Therefore, only the naive optimists and greedy “generals” of the Russian economy will overstate the significance of Saudi promises, since the KSA has allegedly been ready to invest 10 billion dollars in the Russian economy, along with buying weapons on hundreds of million dollars, for a while now. Yet, Russian weapons are incompatible with the US weapon systems dominating Saudi Arabia’s arsenals. Lucrative contracts that are being presented to Moscow are nothing more than a mere ploy for bargaining that lies in the heart of Saudi aspirations. It’s not hard to recall previous instances when Riyadh tried to deceive Russia into surrendering it’s positions. Back in 2008, Saudi Arabia promised Moscow that it would sign a handful of contracts regarding the purchases of tanks, helicopters and mobile anti-air (AA) missile systems (S-400s) if Russia reduced its military cooperation with Iran along with supporting new sanctions against Tehran. Moscow grabbed the bait… and received nothing. Over the period of 2013-2014. Prince Bandar, the head of Saudi intelligence services at the time, made several visits to Russia, promising Vladimir Putin multi-billion dollar deals on the purchase of Russian weapons in exchange for abandoning Damascus. But this time Russia was wise enough not to believe him. Riyadh also regularly tries to manipulate Russia by discussing oil prices even though it was Saudi Arabia itself that intentionally brought down oil prices back in 2014, dealing a serious blow to Russia’s economy.
Saudi Arabia’s aggressive actions in the Middle East and its oil pricing policy damaging Russia’s economy leads to outright skepticism and distrust in Russia’s position towards Saudi Arabia. The Kremlin has understood that in the eyes of the Al-Saud family, Russia is just a player in the regional political games that has to be dealt with in one way or another. Saudi Arabia initiates negotiations on deliveries of Russian weapons only in specific cases:
- when the kingdom is unable to push the United States around with its energy policy;
- when the kingdom wants to spoil relations between Moscow and Tehran;
- when the kingdom wants to apply pressure on Israel and;
- when the kingdom notices that its relations with the US are rapidly deteriorating.
But time and time again these talks lead to nothing, because the Saudis have never been serious about Russian weapons in the first place. But at the same time Riyadh wants Washington to take into account the problems Saudi Arabia and its Gulf Cooperation Council (GCC) allies face. After all, Riyadh is convinced that America depends on the internal stability of the kingdom.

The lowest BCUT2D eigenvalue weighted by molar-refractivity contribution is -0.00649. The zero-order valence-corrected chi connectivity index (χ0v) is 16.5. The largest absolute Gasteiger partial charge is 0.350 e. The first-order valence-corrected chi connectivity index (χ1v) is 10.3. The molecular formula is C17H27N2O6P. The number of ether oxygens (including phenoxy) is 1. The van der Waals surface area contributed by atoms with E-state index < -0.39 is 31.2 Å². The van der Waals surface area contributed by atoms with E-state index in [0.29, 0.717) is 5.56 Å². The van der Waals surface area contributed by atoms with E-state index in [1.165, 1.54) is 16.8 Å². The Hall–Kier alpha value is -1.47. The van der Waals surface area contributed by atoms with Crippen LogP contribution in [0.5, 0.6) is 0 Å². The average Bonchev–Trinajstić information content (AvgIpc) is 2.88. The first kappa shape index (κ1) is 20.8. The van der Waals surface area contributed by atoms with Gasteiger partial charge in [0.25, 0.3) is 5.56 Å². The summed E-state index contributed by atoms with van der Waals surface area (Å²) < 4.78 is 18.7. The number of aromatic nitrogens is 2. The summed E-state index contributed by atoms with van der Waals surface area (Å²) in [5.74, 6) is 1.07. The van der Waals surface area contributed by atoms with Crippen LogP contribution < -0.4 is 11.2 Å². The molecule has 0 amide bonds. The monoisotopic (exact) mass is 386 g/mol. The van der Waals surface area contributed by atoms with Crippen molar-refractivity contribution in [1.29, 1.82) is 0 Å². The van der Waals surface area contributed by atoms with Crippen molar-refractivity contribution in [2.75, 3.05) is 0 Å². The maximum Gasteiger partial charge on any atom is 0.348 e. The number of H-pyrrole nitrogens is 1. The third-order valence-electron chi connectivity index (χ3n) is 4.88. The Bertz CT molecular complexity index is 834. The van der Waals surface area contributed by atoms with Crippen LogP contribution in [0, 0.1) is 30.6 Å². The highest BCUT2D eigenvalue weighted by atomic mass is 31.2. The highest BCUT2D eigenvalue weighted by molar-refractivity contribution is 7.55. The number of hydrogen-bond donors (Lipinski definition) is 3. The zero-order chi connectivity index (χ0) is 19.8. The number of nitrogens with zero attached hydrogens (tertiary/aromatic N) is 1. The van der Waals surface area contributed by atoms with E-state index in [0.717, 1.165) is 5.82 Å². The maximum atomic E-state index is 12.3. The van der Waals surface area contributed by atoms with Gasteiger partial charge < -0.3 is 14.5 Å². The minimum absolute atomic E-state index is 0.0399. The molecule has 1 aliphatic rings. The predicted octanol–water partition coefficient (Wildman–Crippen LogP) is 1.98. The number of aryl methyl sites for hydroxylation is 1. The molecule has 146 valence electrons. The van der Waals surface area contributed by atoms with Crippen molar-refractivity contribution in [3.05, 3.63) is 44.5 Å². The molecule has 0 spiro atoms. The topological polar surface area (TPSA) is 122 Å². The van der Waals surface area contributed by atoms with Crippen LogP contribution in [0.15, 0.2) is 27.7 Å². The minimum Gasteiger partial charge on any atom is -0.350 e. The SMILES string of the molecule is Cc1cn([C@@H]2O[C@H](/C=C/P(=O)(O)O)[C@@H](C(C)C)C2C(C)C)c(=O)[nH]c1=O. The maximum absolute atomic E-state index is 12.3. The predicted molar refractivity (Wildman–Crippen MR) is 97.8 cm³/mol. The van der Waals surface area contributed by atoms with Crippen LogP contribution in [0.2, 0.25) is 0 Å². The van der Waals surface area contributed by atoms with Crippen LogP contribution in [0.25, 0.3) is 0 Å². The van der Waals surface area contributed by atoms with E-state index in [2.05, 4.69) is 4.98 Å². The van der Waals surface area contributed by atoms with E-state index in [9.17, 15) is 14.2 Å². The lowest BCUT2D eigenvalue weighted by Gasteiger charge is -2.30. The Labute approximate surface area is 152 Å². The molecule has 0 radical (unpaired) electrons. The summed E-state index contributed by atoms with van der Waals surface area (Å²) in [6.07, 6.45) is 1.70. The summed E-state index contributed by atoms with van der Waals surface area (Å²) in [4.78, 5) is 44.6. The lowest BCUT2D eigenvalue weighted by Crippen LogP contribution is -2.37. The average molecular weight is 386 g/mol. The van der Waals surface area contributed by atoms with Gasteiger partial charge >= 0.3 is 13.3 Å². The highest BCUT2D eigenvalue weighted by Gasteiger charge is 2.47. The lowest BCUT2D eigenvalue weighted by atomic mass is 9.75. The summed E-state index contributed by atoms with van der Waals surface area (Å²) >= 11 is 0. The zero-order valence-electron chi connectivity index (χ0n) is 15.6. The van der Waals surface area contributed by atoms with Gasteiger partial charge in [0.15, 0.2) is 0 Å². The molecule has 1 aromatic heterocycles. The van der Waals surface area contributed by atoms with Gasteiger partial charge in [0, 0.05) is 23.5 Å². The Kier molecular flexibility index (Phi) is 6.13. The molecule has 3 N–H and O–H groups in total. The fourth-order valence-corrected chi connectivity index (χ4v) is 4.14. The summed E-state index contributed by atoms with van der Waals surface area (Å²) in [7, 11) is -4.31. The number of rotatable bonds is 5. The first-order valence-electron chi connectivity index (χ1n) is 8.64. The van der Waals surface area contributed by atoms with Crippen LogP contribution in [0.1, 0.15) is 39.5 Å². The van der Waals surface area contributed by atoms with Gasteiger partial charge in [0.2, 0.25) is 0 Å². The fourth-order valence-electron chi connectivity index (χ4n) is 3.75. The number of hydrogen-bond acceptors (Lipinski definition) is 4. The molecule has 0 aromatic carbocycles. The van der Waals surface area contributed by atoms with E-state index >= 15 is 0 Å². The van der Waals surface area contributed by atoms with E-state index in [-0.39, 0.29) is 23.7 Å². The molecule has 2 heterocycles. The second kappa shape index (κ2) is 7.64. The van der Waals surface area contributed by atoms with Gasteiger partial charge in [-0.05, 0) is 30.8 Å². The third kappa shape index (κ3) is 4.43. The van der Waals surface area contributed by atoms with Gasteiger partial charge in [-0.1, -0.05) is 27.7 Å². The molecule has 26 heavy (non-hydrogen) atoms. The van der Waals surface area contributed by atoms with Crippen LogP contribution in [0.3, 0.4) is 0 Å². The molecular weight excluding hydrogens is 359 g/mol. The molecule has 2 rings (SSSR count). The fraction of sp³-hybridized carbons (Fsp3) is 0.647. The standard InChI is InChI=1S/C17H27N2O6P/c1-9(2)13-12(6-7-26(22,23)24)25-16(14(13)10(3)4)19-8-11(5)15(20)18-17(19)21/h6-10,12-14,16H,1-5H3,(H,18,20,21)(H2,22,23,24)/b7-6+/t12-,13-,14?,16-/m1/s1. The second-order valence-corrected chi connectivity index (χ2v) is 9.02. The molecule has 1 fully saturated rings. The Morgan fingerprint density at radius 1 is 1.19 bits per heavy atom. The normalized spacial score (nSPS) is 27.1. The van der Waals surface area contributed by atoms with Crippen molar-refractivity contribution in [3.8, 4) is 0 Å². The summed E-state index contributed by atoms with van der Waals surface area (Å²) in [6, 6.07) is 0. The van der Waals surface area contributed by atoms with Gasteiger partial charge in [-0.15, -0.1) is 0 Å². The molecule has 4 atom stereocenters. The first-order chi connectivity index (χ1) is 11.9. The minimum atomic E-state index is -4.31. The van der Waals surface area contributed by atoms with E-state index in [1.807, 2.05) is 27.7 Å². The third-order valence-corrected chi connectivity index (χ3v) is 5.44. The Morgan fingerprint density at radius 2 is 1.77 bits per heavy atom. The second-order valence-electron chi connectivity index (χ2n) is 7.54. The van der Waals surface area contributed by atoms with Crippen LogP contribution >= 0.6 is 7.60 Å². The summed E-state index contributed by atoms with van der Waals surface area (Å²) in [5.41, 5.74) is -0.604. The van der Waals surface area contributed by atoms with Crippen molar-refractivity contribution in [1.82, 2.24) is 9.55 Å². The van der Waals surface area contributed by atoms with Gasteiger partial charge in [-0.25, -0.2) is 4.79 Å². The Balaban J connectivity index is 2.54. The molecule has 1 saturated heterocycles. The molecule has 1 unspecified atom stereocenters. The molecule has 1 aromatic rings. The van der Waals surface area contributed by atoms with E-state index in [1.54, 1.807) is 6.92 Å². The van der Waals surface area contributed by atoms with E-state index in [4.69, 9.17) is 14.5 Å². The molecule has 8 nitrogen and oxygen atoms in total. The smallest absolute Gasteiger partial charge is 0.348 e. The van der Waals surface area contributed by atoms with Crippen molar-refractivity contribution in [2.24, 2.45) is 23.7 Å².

One must always remember that the Saudi-American partnership has lasted for over 70 years. And despite all the ongoing diplomatic maneuvers of Riyadh, including flirting with Russia, the US and Saudi Arabia are tied by a close military and political alliance, while the political goals of the latter largely remain unchanged. Moscow will never be able to replace Washington, and, frankly speaking, it’s not going to. Moscow needs negotiations with Riyadh mainly for the acquisition of additional leverage in the Middle East. And they produce results. Only Saudi Arabia, Qatar and Turkey have not given up on the goal of overthrowing Bashar al-Assad. And this goal completely contradicts the interests of Russia, because only the sitting government in Damascus is able to ensure the preservation of Moscow’s position in the Middle East. Apparently, Riyadh had already forgotten that is has provoked the war in Syria, given rise to ISIL, and encouraged and directly financed a wave of “color revolutions” across the Arab World.
It is clear that the KSA would like to see a new Russian policy in the Middle East. But they want this policy to be shaped on their own terms, without taking into account the national interests of Russia and its allies in the region. Therefore, at this stage, Russia’s bilateral relations with Iran will clearly stand in the way of the development of relations between Moscow and Riyadh.
If Saudi Arabia does sincerely want to have Moscow as a full partner, it must abandon its arrogant approach towards it, while taking into account that this strengthening world power has its own interests in the region, which are to be respected. As the events of recent months have shown, not a single regional problem, whether it is Syria, Iraq, the fight against ISIL or Yemen, can be solved without Russia. And the US will be of no help, especially at the start of the presidential race in Washington. Otherwise, Riyadh is seriously risking a taste of it own medicine, namely the “Arab Spring” phenomenon reaching the rotten structure of its own Saudi society.
Peter Lvov, Ph.D in political science, exclusively for the online magazine “New Eastern Outlook”.